“To sum up: The history of the exegesis of the 70 Weeks is the Dismal Swamp of O. T. criticism. The difficulties that beset any ‘rationalistic’ treatment of the figures are great enough, for the critics on this side of the fence do not agree among themselves; but the trackless wilderness of assumptions and theories in the efforts to obtain an exact chronology fitting into the history of Salvation, after these 2,000 years of infinitely varied interpretations, would seem to preclude any use of the 70 Weeks for the determination of a definite prophetic chronology.”1
While we do not share Montgomery’s pessimism, there is a bewildering lack of unanimity among expositors.
Most of the difficulty of expositors in the study of this passage may be traced to their premises. In general, there are two main divisions of interpretation: Christological and non-Christological. The former interprets the first sixty-nine weeks of Daniel as culminating in Christ while the latter finds fulfillment of Daniel’s prophecy in events before or after Christ. Most writers on the subject have not been slow to notice the repeated use of the number seventy in relation to the prophetic program. It had been predicted that Israel’s servitude under the Babylonians would last seventy years. The seventy years were inflicted because of her failure to observe her Sabbatic years (Lev. 26:34-35; 2 Chron. 36:21). The plan for the Sabbatic years involved the basic number seven. Sir Robert Anderson also advances the interesting conclusion that it was exactly 490 luni-solar years (360 days each) or seventy times seven years from the dedication of the temple in the eleventh year of Solomon to the dedication of the second temple in 515 b.c.2 These facts have led expositors to seek a literal fulfillment of Daniel 9:24-27.
The non-Christological interpretation of the passage attempts to find fulfillment of the seventy weeks in the events leading up to the persecution of Antiochus IV, known commonly as Antiochus Epiphanes. In 168 b.c, a pagan altar was constructed on top of the great altar of burnt sacrifices, and a pagan sacrifice was offered under the rulership of Antiochus Epiphanes.3 The act precipitated the Maccabean revolt which Antiochus attempted unsuccessfully to put down with great cruelty (167-164 b.c). The system of chronology adopted by those who interpret Daniel to prophesy this event varies with the writer.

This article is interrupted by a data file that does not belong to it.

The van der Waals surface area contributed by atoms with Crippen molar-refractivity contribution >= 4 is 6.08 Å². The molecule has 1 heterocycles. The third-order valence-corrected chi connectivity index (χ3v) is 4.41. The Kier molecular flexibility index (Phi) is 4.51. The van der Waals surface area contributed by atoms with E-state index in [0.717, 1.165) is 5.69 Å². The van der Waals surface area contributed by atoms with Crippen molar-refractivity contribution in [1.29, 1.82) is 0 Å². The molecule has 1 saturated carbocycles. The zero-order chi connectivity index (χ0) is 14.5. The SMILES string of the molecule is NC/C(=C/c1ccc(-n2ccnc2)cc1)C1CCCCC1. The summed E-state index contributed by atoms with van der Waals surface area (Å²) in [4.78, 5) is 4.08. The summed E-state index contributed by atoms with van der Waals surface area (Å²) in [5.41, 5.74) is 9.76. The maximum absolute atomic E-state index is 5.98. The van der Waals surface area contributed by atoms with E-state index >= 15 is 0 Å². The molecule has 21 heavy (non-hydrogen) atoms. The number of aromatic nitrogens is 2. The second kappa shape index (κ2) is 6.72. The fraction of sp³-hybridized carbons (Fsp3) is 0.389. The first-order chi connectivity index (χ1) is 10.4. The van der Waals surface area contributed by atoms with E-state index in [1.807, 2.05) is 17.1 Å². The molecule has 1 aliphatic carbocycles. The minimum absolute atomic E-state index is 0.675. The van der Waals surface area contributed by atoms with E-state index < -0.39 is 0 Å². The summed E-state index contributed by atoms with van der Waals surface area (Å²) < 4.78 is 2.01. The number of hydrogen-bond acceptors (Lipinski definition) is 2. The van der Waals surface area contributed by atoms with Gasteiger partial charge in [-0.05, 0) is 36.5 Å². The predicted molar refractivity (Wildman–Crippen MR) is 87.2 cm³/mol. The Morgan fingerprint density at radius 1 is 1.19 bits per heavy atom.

Generally, there is agreement among them that the seventy weeks of Daniel began with the beginning of the seventy years of Jeremiah. The beginning of the servitude of Jerusalem in 606 b.c. does not, however, give a satisfactory terminus for the first seven weeks, or forty-nine years of the prophecy. Accordingly, Montgomery quotes with approval the view that the seventy weeks began at 586 b.c, when Jerusalem was completely desolated according to his chronology and the forty-nine years accordingly bring us approximately to 538 b.c. when the Jews were permitted to return to Jerusalem. The sixty-two weeks or 434 years begin at 538 b.c. and culminate in the desecration of Antiochus in 168. As is apparent, however, there are two drastic errors in this system of computation. The beginning of the seventy weeks did not begin with the Jeremiahic prophecy but with the command to restore Jerusalem, which is identified most satisfactorily as occurring in 445 b.c. The terminus of the seventy weeks does not take us to 168 b.c as would be expected, but to 104 b.c. There is an error, here, of more than sixty years which no amount of juggling can erase.